believe all you hear. Talk less and think more
and act out your thoughts. Remember the
eleventh commandment, "Keep your mouth
THEY "WANTED MONEY.
Occasionally the Indians would give a sig
nificant grunt, move about nneasily, as if
growing tired. They were disappointed.
They wanted to hear about money and some
thing more interesting. I watched Okahom
anie, one of the meanest Indians in the tribe.
He had an insolent look on his face, and sev
eral times his grunts were almost war
whoops. He deliberately arose, while the
agent was talking, and sprawled himself
down farther away from the sound of his
voice. His look and manner spoke more
more than his words, had he talked. I no
ticed one old fellow who seemed to get a
great deal of fun out of it all, for he sat with
his red blanket wrapped about him, his
slouched hat pulled down over
his sore eyes, and giggled all
the time. Two women in the background
said to me: "Heap talk, pis-coon-ie."
"Piscoonie" means no good, so to them it
was "Heap talk, no good." Mri. Myucus
looked really indignant, and if she had had
the privilege of talking might have said
some pretty sharp things. But it was good,
good home! advice, and what they needed.
The agent continued by saying: "Don't
visit other tribes, especially to get presents
of ponies, have a higher aim in life than
that, and when other tribes visit you treat
them well, but don't give away what you
need yourself, and never leave the reserva
tion visit other tribes withont permission.
I think you would be better in every way if
you had less ponies, so I advise you to sell
some of your ponies and buy one or two cows
and some pigs. Your corn will yield you
more profit if fed to pigs and the pigs sold.
I want you to raise a good crop of wheat."
Occasionally he referred to the Bible in his
conversation to substantiate some jof his
remarks and to impress the Indians that the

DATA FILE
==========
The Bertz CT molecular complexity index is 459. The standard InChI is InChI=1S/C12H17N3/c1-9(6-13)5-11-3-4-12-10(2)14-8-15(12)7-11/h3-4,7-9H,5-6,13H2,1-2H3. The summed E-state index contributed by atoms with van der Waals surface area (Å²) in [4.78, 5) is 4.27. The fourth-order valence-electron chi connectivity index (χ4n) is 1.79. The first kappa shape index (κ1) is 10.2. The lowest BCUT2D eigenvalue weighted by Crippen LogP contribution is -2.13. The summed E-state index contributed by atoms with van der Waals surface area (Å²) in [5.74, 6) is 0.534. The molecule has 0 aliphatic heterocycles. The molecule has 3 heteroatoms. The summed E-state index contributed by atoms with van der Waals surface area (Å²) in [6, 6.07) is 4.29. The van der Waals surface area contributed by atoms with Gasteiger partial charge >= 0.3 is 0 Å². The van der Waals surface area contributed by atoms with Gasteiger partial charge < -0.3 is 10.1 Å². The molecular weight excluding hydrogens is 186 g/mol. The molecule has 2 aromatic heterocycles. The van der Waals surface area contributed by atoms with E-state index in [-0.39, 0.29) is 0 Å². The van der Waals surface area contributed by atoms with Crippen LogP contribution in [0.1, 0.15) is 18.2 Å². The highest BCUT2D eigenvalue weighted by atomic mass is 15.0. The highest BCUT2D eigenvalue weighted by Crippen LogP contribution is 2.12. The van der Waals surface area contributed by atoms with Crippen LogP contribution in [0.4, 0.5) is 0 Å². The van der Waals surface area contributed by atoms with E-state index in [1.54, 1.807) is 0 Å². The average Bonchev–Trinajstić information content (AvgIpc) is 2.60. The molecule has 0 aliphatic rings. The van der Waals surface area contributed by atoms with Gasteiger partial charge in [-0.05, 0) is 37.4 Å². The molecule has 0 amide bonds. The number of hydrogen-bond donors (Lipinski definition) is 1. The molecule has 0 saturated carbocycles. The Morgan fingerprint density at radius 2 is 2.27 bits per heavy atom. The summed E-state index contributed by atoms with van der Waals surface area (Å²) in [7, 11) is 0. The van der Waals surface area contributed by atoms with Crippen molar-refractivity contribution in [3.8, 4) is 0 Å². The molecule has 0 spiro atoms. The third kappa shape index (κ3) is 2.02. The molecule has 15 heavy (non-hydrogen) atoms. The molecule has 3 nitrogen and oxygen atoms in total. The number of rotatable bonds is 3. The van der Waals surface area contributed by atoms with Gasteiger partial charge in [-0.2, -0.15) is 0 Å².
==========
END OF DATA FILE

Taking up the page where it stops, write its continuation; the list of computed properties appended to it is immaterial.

words he spoke were the Great Spirit's words
also. They were "Wah-cun-dah's"
words. "Wah-cun-dah" in Otoe means
God or spirit. I noticed in
the audience one, James White
water, an Otoe Indian, who has been in
prison in Nebraska for 17 years, and who
has but recently been released. It seems
that one evening, years ago, while drunk,
he rode up to a field where two white men
were mowing and deliberately shot them
dead. His sentence was imprisonment for
life, but for good conduct he was pardoned
by the Governor. "While in prison he read
the Bible through 30 times, and is now a
converted Indian. I noticed while the
agent was talking that he seemed to be the
most earnest listener, moving his head and
lips as it partly sanctioning what he said,
and perhaps framing his reply to some
things with which
HE DID NOT AOEEE.
The agent continued his talk by taking
hold of the doctor's case.
"The doctor," he said, "is supposed to be
an educated man, understands his business.
If I should attempt to give you medicine I
might kill everyone of you, because I know
nothing about it, therefore don't take medi
cine from those who do not understand."
There was a pause of a few moments, when
he lowered his voice, changed his tone some
what and said. "I am going to speak about
something that lies verv near your hearts,
and which, no doubt, will make vou look
more sour than you have. I speak if your I
Indian dances, your leaating and fasting, I
your cutting yourselves when any of your
people die. My heart was made very sad
when I heard that one of your number had
died from cuts inflicted by your medicine
men at a dance, when the news came that a
little babe had died. Then I visited one of
your tribe who had an arm on him that I
wouldn't have had for all these reservations.
This is all wrong. You should not do these
things. You should not dance on Sundays.
You should dance as little as possible."
Many of the Indians had gone before his
talk was finished. All of the chiefs stayed
and others most interested. They had list
ened attentively and had conned it all oyer
in their minds and were now ready to give
their little speech. Nothing undaunted,
tbey stepped boldly to the front, grasped the
agent's hand and then the clerk's iu charge,
stepped back a few steps and laid it off with
all the earnestness and eloquence of studied
oratory. They were talking for what they
deemed their rights, and were thoroughly in
earnest. They most all spoke as if they
were disappointed in the agent's talk. They
said: "You tell us old things, we know all
what you tell us. Our children are hungry.
We want to hear about our annuity money.
You talk about the treaty, that is old. We
know all that. "We thought because you are
a new man you tell us something new.
What you tell us is good, but we not white
man, we Indians. Indians have their own
laws, their own way, good for us, your way
good for white man."
Missouri Chief looked dignified and com
manding in his black velvet beaded snrtout,
handsome leggings and moccasins. He did
not have much to say, but what little he